You know that stage of budding friendships when people stop discussing their successes and start revealing their insecurities, their BO, their failings, their lapsed credit? (In my youth (a word which in my mind is now always pronounced as Danny DeVito does it in My Cousin Vinny, viz, ‘yoot’) I knew we’d reached that stage when the other person said something like, "So—just how tall are you?") Well, folks, I feel we’ve reached that stage. I hope we have, because otherwise your system may undergo a shock.
Yes, I am about to reveal information which will permanently dislodge me from that gardening pedestal upon which I have hitherto resided. The aura of perfection will be shredded; the mantle of infallibility will fall, and I will stand before you as a (very short) human being.
The question itself is simple: how good are leeks and onions which didn’t get picked in the fall and resprout the following spring? The ones I have in mind—or at least in my garden—never reached maturity, and seem perfectly healthy. Some are budding. Is it important to pull them before they flower or go to seed? Are onions that winter over of lower quality?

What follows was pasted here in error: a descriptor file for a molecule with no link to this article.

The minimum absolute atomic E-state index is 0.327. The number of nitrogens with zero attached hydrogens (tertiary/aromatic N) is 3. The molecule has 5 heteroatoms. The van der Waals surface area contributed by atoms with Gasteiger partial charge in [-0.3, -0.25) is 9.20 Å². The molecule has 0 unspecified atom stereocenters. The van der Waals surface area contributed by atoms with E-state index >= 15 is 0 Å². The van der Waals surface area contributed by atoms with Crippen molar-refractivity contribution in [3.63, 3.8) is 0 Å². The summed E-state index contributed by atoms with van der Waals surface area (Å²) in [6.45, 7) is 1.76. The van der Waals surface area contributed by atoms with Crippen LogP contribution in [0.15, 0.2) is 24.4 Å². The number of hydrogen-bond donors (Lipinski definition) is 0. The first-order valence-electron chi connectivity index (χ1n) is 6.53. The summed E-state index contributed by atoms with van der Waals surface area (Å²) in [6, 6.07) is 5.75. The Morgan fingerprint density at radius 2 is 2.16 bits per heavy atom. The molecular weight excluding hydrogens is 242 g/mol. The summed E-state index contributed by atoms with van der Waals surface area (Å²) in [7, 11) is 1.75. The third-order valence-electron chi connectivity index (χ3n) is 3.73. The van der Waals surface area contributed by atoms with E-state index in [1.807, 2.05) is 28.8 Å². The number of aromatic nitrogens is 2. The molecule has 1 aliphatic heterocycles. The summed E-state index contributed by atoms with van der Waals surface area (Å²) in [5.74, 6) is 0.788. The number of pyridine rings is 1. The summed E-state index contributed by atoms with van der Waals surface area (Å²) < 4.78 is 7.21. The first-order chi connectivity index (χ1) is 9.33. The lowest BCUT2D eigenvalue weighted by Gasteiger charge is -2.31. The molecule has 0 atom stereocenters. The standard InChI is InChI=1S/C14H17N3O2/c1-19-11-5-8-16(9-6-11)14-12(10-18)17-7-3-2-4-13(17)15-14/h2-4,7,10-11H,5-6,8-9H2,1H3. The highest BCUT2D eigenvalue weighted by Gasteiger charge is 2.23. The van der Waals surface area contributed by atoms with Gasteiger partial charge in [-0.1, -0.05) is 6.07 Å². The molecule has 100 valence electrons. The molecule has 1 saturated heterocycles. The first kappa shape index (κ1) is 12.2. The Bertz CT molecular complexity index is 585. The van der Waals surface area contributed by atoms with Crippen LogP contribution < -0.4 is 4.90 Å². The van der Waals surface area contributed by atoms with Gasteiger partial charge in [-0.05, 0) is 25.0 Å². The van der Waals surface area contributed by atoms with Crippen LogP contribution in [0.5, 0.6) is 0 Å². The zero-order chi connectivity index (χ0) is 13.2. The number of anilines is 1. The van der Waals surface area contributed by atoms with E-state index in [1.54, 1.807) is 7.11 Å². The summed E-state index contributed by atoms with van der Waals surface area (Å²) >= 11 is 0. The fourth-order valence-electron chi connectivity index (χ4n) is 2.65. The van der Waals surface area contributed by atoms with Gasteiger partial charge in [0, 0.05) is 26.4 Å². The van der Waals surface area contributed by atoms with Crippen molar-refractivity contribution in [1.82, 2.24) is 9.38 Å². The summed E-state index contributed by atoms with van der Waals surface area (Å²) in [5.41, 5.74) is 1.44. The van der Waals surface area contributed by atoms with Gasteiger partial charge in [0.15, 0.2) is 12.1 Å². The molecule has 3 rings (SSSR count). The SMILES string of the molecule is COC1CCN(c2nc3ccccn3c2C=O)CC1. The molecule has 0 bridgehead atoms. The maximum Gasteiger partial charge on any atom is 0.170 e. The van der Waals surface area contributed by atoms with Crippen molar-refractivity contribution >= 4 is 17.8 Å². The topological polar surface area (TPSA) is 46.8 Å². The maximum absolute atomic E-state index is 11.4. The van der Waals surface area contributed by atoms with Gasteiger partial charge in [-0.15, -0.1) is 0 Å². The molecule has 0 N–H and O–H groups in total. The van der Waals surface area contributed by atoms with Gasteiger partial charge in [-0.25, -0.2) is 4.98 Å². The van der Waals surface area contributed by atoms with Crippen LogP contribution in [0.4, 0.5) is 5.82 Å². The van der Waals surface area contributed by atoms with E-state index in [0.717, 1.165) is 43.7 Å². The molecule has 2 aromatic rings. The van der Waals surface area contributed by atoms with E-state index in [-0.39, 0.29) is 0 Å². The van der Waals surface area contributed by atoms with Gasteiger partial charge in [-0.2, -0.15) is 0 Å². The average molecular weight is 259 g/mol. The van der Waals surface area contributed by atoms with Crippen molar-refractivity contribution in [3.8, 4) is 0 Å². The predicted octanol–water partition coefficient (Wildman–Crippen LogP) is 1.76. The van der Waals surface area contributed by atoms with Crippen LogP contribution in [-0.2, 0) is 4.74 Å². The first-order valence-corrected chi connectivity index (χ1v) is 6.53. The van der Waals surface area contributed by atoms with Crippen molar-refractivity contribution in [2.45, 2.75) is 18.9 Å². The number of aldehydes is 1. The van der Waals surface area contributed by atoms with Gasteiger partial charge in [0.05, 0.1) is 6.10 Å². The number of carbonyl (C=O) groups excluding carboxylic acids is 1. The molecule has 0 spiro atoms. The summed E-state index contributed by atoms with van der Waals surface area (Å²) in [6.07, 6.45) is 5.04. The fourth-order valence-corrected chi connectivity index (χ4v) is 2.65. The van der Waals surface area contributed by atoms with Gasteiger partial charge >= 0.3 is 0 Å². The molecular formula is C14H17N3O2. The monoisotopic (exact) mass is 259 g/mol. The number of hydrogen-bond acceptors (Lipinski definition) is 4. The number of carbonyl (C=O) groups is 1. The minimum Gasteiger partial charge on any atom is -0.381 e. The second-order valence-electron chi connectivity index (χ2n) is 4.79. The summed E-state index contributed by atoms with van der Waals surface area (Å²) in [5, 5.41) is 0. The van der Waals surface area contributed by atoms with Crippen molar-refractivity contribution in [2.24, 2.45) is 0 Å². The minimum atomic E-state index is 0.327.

I’ve found that overlooked carrots, for instance, are woody and often pocked. What about onions?
So now you know. I don’t even harvest everything in my garden, I don’t clean out the beds in the fall, and I plant so late that some things don’t have a chance to fulfill their potential. I know it comes as a shock, but there it is. If you can’t live with that, maybe we should rethink this whole relationship..